I attended an event last week in which HR Directors were sharing the challenges they have with staff engagement. One company told of the trouble they had in engaging mid-life professionals, men and women, who felt their career had stalled or even fallen off a cliff. What could be done to re-engage them and help them see possibilities for their careers.

Whether you are in your 40s or 50s, or whether you are younger or older, you don’t have to settle with where you are. You can continue to develop and grow. So this guide is to give you pointers on how to do that.

Step 1: Start with your own Goals and Values: what matters to you

What do you want from your career? What drives you? What’s interesting to you? Have a think about what you find satisfying in your work and what you care about.

Step 2: Determine Success Factors: what it takes to get what you want

This is about finding out from your manager what is necessary for you to be successful in your role, and if those factors are changing due to the disruption going on within this role and your industry. Observe – and ask about – the behaviours and qualities that senior leaders expect of someone in this role and beyond. Some kinds of people will be more successful and rewarded by your organisation and others won’t be. Competency frameworks, job descriptions and performance metrics will guide your thinking and conclusions.

Step 3: Consider your Abilities in light of 1 and 2

Do you know your strengths? Where do you see your weaknesses? What aspects of your skills or style will get in the way of accomplishing what matters? What has helped you get this far, and what do you need to unlearn or learn next to progress?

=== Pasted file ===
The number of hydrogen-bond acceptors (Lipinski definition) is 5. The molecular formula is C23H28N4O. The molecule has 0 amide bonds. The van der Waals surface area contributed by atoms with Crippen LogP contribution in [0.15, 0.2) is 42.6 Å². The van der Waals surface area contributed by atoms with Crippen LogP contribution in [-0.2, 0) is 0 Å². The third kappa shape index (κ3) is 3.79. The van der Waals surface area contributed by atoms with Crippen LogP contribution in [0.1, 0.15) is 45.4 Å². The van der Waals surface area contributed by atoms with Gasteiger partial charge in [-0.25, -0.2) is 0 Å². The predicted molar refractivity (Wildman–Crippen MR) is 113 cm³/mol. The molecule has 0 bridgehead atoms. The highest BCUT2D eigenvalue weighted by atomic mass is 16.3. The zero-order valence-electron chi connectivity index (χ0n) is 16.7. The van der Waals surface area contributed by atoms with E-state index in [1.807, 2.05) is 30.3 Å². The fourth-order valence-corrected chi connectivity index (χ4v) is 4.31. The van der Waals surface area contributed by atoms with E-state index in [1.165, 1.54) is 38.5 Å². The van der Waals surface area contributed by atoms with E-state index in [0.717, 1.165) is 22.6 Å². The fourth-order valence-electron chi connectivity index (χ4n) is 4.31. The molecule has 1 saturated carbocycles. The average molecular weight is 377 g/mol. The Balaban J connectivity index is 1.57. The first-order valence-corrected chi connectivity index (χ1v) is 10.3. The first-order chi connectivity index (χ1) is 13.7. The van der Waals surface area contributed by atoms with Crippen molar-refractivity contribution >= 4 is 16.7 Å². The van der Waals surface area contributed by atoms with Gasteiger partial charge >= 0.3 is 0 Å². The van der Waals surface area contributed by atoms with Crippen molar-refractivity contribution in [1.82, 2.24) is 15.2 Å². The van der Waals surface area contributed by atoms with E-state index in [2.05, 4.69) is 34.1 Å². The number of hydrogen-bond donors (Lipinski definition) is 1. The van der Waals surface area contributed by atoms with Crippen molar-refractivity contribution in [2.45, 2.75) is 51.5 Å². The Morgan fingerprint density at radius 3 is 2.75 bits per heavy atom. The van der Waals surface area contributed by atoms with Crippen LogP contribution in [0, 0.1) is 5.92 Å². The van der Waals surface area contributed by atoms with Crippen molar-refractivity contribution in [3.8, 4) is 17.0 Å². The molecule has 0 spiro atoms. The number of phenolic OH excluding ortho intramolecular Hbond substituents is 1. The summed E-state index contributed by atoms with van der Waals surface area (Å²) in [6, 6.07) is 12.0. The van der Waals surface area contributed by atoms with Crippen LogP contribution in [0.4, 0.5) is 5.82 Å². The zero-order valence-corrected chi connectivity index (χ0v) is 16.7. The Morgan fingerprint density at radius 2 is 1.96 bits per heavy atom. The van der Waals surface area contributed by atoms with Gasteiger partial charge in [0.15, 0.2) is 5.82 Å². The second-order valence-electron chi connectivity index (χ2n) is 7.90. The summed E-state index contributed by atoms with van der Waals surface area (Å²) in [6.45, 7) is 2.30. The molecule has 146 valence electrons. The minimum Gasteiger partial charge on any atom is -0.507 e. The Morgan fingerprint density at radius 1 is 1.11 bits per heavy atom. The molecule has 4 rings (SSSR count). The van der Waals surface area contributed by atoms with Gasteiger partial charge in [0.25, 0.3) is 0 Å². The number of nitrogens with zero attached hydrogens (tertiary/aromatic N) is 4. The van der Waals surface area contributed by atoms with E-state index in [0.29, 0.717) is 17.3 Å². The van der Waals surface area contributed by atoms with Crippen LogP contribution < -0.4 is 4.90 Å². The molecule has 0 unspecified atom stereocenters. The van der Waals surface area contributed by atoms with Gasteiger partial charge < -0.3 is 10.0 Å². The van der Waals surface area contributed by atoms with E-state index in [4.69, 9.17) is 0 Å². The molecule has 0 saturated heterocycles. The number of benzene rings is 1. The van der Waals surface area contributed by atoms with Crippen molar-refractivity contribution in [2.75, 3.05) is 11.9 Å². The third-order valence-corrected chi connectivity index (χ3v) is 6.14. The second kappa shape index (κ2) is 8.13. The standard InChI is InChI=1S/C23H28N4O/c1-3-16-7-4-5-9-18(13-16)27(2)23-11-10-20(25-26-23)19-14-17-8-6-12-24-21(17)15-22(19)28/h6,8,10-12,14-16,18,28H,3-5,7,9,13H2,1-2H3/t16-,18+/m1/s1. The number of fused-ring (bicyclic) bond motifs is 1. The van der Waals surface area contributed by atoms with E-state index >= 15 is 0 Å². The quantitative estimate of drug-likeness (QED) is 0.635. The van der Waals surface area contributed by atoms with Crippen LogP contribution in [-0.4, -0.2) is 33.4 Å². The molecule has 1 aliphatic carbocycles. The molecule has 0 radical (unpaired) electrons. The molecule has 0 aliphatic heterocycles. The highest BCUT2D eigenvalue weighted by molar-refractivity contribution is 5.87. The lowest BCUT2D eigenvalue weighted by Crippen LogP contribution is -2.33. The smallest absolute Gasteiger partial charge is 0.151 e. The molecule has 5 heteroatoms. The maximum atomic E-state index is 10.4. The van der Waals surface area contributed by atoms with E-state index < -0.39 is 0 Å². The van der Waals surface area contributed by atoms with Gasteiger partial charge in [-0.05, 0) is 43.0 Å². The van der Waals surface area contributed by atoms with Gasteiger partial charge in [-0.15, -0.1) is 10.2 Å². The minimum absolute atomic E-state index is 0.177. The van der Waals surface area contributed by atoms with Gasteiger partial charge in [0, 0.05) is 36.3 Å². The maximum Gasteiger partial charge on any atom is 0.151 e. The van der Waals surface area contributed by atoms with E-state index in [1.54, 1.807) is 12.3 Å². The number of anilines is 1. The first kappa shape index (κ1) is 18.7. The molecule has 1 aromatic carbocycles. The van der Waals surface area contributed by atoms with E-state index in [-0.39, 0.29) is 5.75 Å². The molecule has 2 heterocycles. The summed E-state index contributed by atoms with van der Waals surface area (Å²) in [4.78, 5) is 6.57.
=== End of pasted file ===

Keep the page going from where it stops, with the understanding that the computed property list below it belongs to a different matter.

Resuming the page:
Step 4: Perceptions: How others see you

Lastly, how do your colleagues, clients and others perceive you? What do they say about your strengths, weaknesses, style and impact. To what do other people attribute your successes and failures?

Notice how I didn’t start with asking others for what they think you should do or their feedback on your strengths and weaknesses. That’s because your career needs to start with who you are and what matters most to you. If you don’t get clear about that, your manager, your organisation will find things for you to do that serves the organisation’s needs but which could be dull or unchallenging and/or keep you typecast in a particular way just as happens with some actors in dramas on TV.

It’s also important that you pay attention to the feed-back you give yourself and be wise about how it aligned (or doesn’t with others). People pleasers note! The views of others can be wildly out. Most jobs don’t have a right and wrong way of doing things and those you poll could have wildly differing views. Let’s liken this to speed-skating and figure-skating. In speed-skating, everyone can agree who has won. In figure skating the judges will all have different things they care about – like power, grace or a favourite move. Listen most closely to those who care about the same things you do, and then form your development goals and actions into a plan and seek out managers, mentors, coaches and others you admire to help you stay accountable to your commitment to succeed.

 

Perhaps you are reading this and wondering “but I don’t know what drives me anymore” or “I haven’t been given feedback in three years and I have no idea what my strengths and weaknesses are”. Maybe you can’t see an alignment between what interests you professionally and the roles existing in your current organisation. If this is you, you might benefit from a career review consultation with us.